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October 24, 2014

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Party down

Party down

Children’s Books Boston invites you to our second annual fall get-together on Thursday, September 11 from 5:30PM to 8PM in the Paresky Center at Simmons College. We perhaps wisely decided against trust falls as an ice-breaking activity; instead, all attendees are invited to bring a children’s book for exchange. A five dollar donation (cash only) […]

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The Empire Strikes Back

The Empire Strikes Back

ALSC Past-President Starr LaTronica responds to my July editorial. Incidentally, we’re publishing a terrific piece in the November issue by Thom Barthelmess (former ALSC prez and BGHB chair) about how to conduct oneself in a professional book discussion. Thom is far more temperate about these things than am I.

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Do you read your reviews?

Do you read your reviews?

I’ve been reading soprano Barbara Hendricks‘s memoir, Lifting My Voice, and it’s led me not only to a rewarding reacquaintance with her singing but to some thinking about the relationship between the artist and the critic. Hendricks spills a suspicious amount of ink over how she doesn’t pay any attention to critics (whose opinions of her […]

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Magic School

Magic School

Continuing my adventures in books for boys grown big, I’m reading Lev Grossman’s The Magicians, which I somehow missed when it came out and only noticed on the recent publication of a second sequel. It’s a story about a nice boy who thinks he’s on the way to Princeton but winds up in magic school […]

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Why The Face? I’ll tell you.

Why The Face? I’ll tell you.

I just finished David Shafer’s thriller Whiskey Tango Foxtrot, which I read because of Dwight Garner’s NYT review. The book is everything Garner says it is–bright, popping, funny, suspenseful. And it has all the things I love: complicated heroes and heroines, smart riffs on contemporary memes, and–best of all–a global conspiracy that really is out to […]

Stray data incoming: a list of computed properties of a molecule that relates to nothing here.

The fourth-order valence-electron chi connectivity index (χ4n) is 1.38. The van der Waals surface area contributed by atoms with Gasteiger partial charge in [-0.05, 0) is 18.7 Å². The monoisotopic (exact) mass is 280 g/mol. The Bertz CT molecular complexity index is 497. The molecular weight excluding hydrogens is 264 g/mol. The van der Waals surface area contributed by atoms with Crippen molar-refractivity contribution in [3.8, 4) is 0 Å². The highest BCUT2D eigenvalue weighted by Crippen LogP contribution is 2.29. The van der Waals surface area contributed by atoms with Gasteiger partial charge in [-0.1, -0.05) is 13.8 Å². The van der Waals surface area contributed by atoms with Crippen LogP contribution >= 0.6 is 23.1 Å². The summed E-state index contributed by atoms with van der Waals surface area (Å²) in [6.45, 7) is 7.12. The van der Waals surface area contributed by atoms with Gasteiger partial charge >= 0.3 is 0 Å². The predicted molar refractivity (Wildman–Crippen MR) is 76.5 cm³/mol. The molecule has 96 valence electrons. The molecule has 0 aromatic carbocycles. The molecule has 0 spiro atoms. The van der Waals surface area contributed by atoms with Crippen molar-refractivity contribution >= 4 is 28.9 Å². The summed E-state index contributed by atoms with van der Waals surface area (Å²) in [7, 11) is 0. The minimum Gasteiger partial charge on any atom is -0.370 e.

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There’s bold but then there’s brazen.

There’s bold but then there’s brazen.

So much trouble in this world could be avoided if we all simply shutted up when we did not know whereof we spoke but here I go. I have never read Alfred Ollivant’s Bob, Son of Battle, but Lydia Davis’s explanation of the changes she made for a new New York Review of Books edition […]

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Keep Manhattan

Keep Manhattan

When I was invited to visit with the 2014 Sendak Fellows at Maurice’s farm, I thought it would be, you know, a “farm,” AKA a rurally situated but otherwise urbane getaway retreat. But it was an actual farming farm with rows of vegetables and corn and a tractor and silo and chickens.  Sendak’s longtime assistant […]

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Starred reviews, September/October Horn Book Magazine

Starred reviews, September/October Horn Book Magazine

The following books will receive starred reviews in the September/October issue of the Magazine: Draw!; written and illustrated by Raúl Colón (Wiseman/Simon) The Lion and the Bird; written and illustrated by Marianne Dubuc; trans. from the French by Claudia Z. Bedrick (Enchanted Lion) Viva Frida; by Yuyi Morales; illus. by the author with photos by Tim O’Meara (Porter/Roaring Brook) Bow-Wow’s […]

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Chicks ‘n ducks ‘n geese

Chicks ‘n ducks ‘n geese

We’re off tomorrow to spend a few days with the Sendak Fellows, Nora Krug and Harry Bliss, at a farm Maurice owned in upstate New York. (Why did he need a farm? Did he need a place to get away from it all from his place to get away from it all in the wilds […]

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Why Can’t the English?

Why Can’t the English?